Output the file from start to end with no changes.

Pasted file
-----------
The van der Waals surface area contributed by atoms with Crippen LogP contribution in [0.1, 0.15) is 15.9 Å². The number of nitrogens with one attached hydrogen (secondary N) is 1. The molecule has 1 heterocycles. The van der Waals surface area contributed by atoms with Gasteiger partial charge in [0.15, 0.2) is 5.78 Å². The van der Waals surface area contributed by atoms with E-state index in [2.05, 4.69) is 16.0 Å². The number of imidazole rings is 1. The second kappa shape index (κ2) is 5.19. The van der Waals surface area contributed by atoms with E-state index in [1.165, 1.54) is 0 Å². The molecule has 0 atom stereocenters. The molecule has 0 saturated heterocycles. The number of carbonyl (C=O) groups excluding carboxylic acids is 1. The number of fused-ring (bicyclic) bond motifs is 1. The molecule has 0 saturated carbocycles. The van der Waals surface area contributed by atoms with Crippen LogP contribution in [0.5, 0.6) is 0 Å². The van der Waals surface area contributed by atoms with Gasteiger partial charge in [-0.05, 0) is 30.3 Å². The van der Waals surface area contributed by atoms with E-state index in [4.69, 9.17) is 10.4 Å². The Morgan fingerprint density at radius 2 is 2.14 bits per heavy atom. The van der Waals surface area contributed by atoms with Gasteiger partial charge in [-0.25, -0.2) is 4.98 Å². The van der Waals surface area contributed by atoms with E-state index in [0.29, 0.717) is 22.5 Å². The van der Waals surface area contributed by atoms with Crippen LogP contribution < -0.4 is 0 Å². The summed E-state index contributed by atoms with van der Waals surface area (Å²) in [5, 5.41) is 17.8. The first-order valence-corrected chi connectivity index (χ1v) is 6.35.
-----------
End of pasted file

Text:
The van der Waals surface area contributed by atoms with Crippen LogP contribution in [0.1, 0.15) is 15.9 Å². The number of nitrogens with one attached hydrogen (secondary N) is 1. The molecule has 1 heterocycles. The van der Waals surface area contributed by atoms with Gasteiger partial charge in [0.15, 0.2) is 5.78 Å². The van der Waals surface area contributed by atoms with E-state index in [2.05, 4.69) is 16.0 Å². The number of imidazole rings is 1. The second kappa shape index (κ2) is 5.19. The van der Waals surface area contributed by atoms with E-state index in [1.165, 1.54) is 0 Å². The molecule has 0 atom stereocenters. The molecule has 0 saturated heterocycles. The number of carbonyl (C=O) groups excluding carboxylic acids is 1. The number of fused-ring (bicyclic) bond motifs is 1. The molecule has 0 saturated carbocycles. The van der Waals surface area contributed by atoms with Crippen LogP contribution in [0.5, 0.6) is 0 Å². The van der Waals surface area contributed by atoms with Gasteiger partial charge in [-0.05, 0) is 30.3 Å². The van der Waals surface area contributed by atoms with E-state index in [4.69, 9.17) is 10.4 Å². The Morgan fingerprint density at radius 2 is 2.14 bits per heavy atom. The van der Waals surface area contributed by atoms with Gasteiger partial charge in [-0.25, -0.2) is 4.98 Å². The van der Waals surface area contributed by atoms with E-state index in [0.29, 0.717) is 22.5 Å². The van der Waals surface area contributed by atoms with Crippen LogP contribution < -0.4 is 0 Å². The summed E-state index contributed by atoms with van der Waals surface area (Å²) in [5, 5.41) is 17.8. The first-order valence-corrected chi connectivity index (χ1v) is 6.35.